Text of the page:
Source: archive.org: S.V.U.Oriental Journal, Vol. XI, Jan-Dec 1968, Parts 1&2

Mahānadi is the name of a major historic river of Āndhradeśa (Andhra country).—The evolution of Āndhra culture through the ages in its manifold facets succoured by its rivers presents a large diversity nevertheless wiih an all pervading underlying unity. The Brahmakuṇḍi or Guṇḍlakamma unlike several other larger rivers which are tributaries, has an independent course and falls into the Bay of Bengal. It had more in common with the larger rivers (e.g., Mahānadi) except in its length where it resembles the minor rivers. On either side of the holy river, flourished kingdoms of the Yādavas of Addanki and of the Reḍḍis subsequently. Centres of pilgrimage, eg., Kanuparti had their heyday. The region and the river are celebrated in the records and literature of the Reḍḍis and relics of bygone glory are seen even today.

India history book cover
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The history of India traces the identification of countries, villages, towns and other regions of India, as well as royal dynasties, rulers, tribes, local festivities and traditions and regional languages. Ancient India enjoyed religious freedom and encourages the path of Dharma, a concept common to Buddhism, Hinduism, and Jainism.

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Languages of India and abroad

Marathi-English dictionary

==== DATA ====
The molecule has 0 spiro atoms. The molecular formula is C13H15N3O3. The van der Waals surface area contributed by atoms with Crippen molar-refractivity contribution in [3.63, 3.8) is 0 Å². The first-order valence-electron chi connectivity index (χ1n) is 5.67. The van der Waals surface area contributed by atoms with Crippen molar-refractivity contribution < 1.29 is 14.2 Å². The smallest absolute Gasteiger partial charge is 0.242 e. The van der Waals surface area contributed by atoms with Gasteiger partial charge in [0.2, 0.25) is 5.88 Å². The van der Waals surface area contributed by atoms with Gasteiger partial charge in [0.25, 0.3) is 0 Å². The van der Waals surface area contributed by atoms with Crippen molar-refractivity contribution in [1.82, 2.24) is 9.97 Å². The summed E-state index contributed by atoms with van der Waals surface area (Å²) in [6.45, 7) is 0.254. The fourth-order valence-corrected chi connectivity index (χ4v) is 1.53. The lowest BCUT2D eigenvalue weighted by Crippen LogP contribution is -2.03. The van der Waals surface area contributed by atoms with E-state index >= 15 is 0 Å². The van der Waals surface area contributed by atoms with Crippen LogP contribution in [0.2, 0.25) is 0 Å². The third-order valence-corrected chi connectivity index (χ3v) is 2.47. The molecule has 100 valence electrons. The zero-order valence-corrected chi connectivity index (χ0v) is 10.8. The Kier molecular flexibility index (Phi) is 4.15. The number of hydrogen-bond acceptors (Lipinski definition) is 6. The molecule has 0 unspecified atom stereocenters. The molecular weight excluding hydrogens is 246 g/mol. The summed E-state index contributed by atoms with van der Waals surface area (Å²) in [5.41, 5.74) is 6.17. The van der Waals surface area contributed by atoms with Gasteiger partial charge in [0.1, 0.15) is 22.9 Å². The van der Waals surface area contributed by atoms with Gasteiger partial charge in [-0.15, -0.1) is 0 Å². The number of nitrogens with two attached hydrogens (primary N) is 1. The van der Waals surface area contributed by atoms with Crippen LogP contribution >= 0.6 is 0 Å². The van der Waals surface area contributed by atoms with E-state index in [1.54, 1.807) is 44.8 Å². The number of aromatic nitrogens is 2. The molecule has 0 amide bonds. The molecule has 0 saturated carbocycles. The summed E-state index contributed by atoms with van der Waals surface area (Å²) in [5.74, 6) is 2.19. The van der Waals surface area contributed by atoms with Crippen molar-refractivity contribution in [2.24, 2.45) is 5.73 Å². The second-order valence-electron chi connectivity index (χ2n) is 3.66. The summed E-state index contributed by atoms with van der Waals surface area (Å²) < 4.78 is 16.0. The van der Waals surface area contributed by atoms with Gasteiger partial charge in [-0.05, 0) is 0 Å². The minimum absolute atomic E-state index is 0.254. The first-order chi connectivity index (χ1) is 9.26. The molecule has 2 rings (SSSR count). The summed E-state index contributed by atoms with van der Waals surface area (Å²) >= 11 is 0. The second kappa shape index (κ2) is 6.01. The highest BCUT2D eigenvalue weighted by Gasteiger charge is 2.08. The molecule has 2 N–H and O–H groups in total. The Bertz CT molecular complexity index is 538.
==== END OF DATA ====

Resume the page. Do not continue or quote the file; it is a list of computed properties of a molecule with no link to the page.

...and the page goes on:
Source: DDSA: The Molesworth Marathi and English Dictionary

mahānadī (महानदी).—f (S) A great river, a river that runs a hundred yōjana.

Source: DDSA: The Aryabhusan school dictionary, Marathi-English

mahānadī (महानदी).—f A great river.

context information

Marathi is an Indo-European language having over 70 million native speakers people in (predominantly) Maharashtra India. Marathi, like many other Indo-Aryan languages, evolved from early forms of Prakrit, which itself is a subset of Sanskrit, one of the most ancient languages of the world.

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Sanskrit dictionary

Source: DDSA: The practical Sanskrit-English dictionary

Mahānadī (महानदी).—

1) a great river, such as Gaṅgā, Kṛṣṇā; मन्दरः पर्वतश्चाक्षो जङ्घा तस्य महानदी (mandaraḥ parvataścākṣo jaṅghā tasya mahānadī) Mb.8.34.2; संभूयाम्भोधिमभ्येति महानद्या नगापगा (saṃbhūyāmbhodhimabhyeti mahānadyā nagāpagā) Śi.2.1.

2) Name of a river falling into the bay of Bengal.

Mahānadī is a Sanskrit compound consisting of the terms mahā and nadī (नदी).

--- OR ---

Mahānāḍī (महानाडी).—sinew, tendon.

Mahānāḍī is a Sanskrit compound consisting of the terms mahā and nāḍī (नाडी).

Source: Cologne Digital Sanskrit Dictionaries: Monier-Williams Sanskrit-English Dictionary

1) Mahānadī (महानदी):—[=mahā-nadī] [from mahā-nada > mahā > mah] f. a river, [Lāṭyāyana; Maitrī-upaniṣad; Mahābhārata] etc.

2) [v.s. ...] Name of the Ganges, [Mahābhārata; Mārkaṇḍeya-purāṇa]

3) [v.s. ...] of a well-known river (which rises on the south-west of Bengal, and after an eastward course of 520 miles divides into sub voce branches at the town of Cuttack, and falls by sub voce mouths into the Bay of Bengal), [Monier-Williams’ Sanskrit-English Dictionary]

4) [v.s. ...] of various streams, [Mahābhārata; Harivaṃśa] etc.

5) Mahānāḍī (महानाडी):—[=mahā-nāḍī] [from mahā > mah] f. a gr° tubular vessel, [Monier-Williams’ Sanskrit-English Dictionary]

6) [v.s. ...] sinew, tendon, [cf. Lexicographers, esp. such as amarasiṃha, halāyudha, hemacandra, etc.]

context information

Sanskrit, also spelled संस्कृतम् (saṃskṛtam), is an ancient language of India commonly seen as the grandmother of the Indo-European language family (even English!). Closely allied with Prakrit and Pali, Sanskrit is more exhaustive in both grammar and terms and has the most extensive collection of literature in the world, greatly surpassing its sister-languages Greek and Latin.